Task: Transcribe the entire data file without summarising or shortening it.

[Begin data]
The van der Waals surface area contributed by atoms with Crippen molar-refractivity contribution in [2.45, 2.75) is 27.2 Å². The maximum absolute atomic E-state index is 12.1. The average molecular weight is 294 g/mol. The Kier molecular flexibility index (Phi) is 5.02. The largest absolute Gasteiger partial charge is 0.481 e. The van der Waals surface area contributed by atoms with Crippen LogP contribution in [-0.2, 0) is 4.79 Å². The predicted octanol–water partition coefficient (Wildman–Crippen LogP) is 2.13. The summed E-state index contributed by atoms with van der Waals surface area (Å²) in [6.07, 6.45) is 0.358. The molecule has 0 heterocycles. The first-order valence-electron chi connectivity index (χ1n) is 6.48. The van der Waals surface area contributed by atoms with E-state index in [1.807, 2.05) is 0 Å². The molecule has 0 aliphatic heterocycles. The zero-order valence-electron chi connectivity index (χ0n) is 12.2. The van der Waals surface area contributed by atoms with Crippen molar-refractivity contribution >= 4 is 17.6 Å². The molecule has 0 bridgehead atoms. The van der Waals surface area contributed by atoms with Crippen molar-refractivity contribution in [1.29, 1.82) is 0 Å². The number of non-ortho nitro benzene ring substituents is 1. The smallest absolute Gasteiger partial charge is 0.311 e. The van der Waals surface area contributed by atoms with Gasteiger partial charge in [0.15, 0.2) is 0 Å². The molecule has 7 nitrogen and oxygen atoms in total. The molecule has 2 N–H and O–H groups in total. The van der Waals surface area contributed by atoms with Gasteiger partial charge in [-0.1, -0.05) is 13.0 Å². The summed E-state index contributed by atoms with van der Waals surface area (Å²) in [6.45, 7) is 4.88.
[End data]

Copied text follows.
The van der Waals surface area contributed by atoms with Crippen molar-refractivity contribution in [2.45, 2.75) is 27.2 Å². The maximum absolute atomic E-state index is 12.1. The average molecular weight is 294 g/mol. The Kier molecular flexibility index (Phi) is 5.02. The largest absolute Gasteiger partial charge is 0.481 e. The van der Waals surface area contributed by atoms with Crippen LogP contribution in [-0.2, 0) is 4.79 Å². The predicted octanol–water partition coefficient (Wildman–Crippen LogP) is 2.13. The summed E-state index contributed by atoms with van der Waals surface area (Å²) in [6.07, 6.45) is 0.358. The molecule has 0 heterocycles. The first-order valence-electron chi connectivity index (χ1n) is 6.48. The van der Waals surface area contributed by atoms with E-state index in [1.807, 2.05) is 0 Å². The molecule has 0 aliphatic heterocycles. The zero-order valence-electron chi connectivity index (χ0n) is 12.2. The van der Waals surface area contributed by atoms with Crippen molar-refractivity contribution >= 4 is 17.6 Å². The molecule has 0 bridgehead atoms. The van der Waals surface area contributed by atoms with Crippen molar-refractivity contribution in [1.29, 1.82) is 0 Å². The number of non-ortho nitro benzene ring substituents is 1. The smallest absolute Gasteiger partial charge is 0.311 e. The van der Waals surface area contributed by atoms with Gasteiger partial charge in [0.15, 0.2) is 0 Å². The molecule has 7 nitrogen and oxygen atoms in total. The molecule has 2 N–H and O–H groups in total. The van der Waals surface area contributed by atoms with Gasteiger partial charge in [-0.1, -0.05) is 13.0 Å². The summed E-state index contributed by atoms with van der Waals surface area (Å²) in [6.45, 7) is 4.88.